The last time director Martin Scorsese teamed up with Leonardo DiCaprio, it was for The Departed and they shot their way to an Oscar win for Best Picture. During the filming of Shutter Island they must've thought that was a chance to do it again and planned on releasing it in the fall so it would be eligible for Oscars. Then someone must've realized that that was never going to happen and had it come out in mid-February instead; the quagmire of awfulness in the movie season. I'm a HUGE fan of Scorsese, DiCaprio and especially when they work together. Leo has quickly become the new DeNiro, as far as how many movies they've done together. Shutter Island is a psychological thriller that's wound so tight it makes the 138 minute runtime seem like three days. I could begin to tell you what it's about but reading it would take you as long as it would to watch it. The good news is that it has an impressive cast like Mark Ruffalo (Zodiac), Ben Kingsley (Ghandi), Jackie Earl Haley (Watchmen) and Max Von Sydow (The Exorcist), who hasn't aged in 40 years. Everyone in the movie is great. In fact this might be one of the best performances that DiCaprio has given in his already boastful career. It's dark, complex, revealing and both brutal and sensitive at the same time. It was a loaded character for him to take on. Scorsese does an incredible job directing...of course, and reminds me of his work on Cape Fear. The production design, sets and location are so inspired that it could almost tell the story without saying a word. In fact one of the best parts of the movie is the musical score, which was composed by Robbie Robertson. The music is brooding and menacing and sets the tone for the film. It's just as scary as the island itself when you first see it. It truly is amazing. Sadly, the movie isn't. Shutter Island is too complex for its own good. The story has secrets, twists and turns; that should come as no surprise. I don't mind following a film down rabbit trails in plot twists, but Shutter Island has too many. By the time the ending comes with its big revelation, you're so confused by the last 45 minutes that you have no idea how to process the ending. As the film was building to its climax, I was so optimistic that the ending was gonna blow me away, a la The Usual Suspects or The Game. It doesn't though. The movie starts off like a powerful locomotive, chugging it's way down the track, building speed and looking damn good doing it; but somewhere along the way it runs out of steam, slows down and gets clunky. I wouldn't have minded that so much if the ending was epic, but it wasn't, so I did. I would imagine that Shutter Island watches much better a second time around. It was made like a classic Hitchcock thriller and was not meant to be enjoyed all at once on the first viewing. The problem is that I need to block off an entire day to find the time to watch the 2 and a half hour long movie to see and it just wasn't good enough to make me think it's worth it.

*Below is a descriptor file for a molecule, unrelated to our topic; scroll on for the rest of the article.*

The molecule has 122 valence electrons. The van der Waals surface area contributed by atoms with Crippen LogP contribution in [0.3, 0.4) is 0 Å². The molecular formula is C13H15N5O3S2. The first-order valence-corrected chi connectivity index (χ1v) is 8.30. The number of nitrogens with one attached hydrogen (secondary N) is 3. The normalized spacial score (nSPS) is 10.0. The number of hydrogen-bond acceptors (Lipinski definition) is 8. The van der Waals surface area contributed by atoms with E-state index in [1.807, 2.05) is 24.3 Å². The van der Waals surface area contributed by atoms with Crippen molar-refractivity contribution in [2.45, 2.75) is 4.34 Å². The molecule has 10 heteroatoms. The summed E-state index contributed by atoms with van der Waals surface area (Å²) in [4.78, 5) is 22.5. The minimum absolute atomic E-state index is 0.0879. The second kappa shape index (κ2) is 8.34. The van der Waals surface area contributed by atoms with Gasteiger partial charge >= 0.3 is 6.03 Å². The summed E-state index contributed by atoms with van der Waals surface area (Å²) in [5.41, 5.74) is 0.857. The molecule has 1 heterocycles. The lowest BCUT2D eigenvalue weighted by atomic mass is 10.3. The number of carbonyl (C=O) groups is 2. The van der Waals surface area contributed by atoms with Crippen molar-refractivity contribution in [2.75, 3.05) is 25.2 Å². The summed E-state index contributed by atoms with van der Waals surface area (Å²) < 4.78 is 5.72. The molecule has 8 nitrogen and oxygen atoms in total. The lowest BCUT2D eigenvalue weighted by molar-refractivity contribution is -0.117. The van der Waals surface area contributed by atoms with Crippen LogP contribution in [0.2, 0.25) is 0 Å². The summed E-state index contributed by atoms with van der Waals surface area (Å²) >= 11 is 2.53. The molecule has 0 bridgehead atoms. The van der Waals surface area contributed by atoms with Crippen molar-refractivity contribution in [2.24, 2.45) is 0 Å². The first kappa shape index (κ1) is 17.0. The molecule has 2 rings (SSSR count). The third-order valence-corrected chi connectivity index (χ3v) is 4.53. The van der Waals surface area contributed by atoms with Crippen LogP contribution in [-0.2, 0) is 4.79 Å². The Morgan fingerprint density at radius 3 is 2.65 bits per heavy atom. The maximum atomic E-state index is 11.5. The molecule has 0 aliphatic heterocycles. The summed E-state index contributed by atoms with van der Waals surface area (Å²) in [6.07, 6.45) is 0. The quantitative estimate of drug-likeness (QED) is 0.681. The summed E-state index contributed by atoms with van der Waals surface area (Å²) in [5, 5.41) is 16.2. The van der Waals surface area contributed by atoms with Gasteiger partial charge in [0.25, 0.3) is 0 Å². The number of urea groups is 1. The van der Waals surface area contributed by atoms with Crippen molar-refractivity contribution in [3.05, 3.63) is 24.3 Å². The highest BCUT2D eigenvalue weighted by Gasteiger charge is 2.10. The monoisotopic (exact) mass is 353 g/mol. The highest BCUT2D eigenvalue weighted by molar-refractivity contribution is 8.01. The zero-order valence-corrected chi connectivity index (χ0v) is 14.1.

Shutter Island (Rated R)
Gavin Grade: B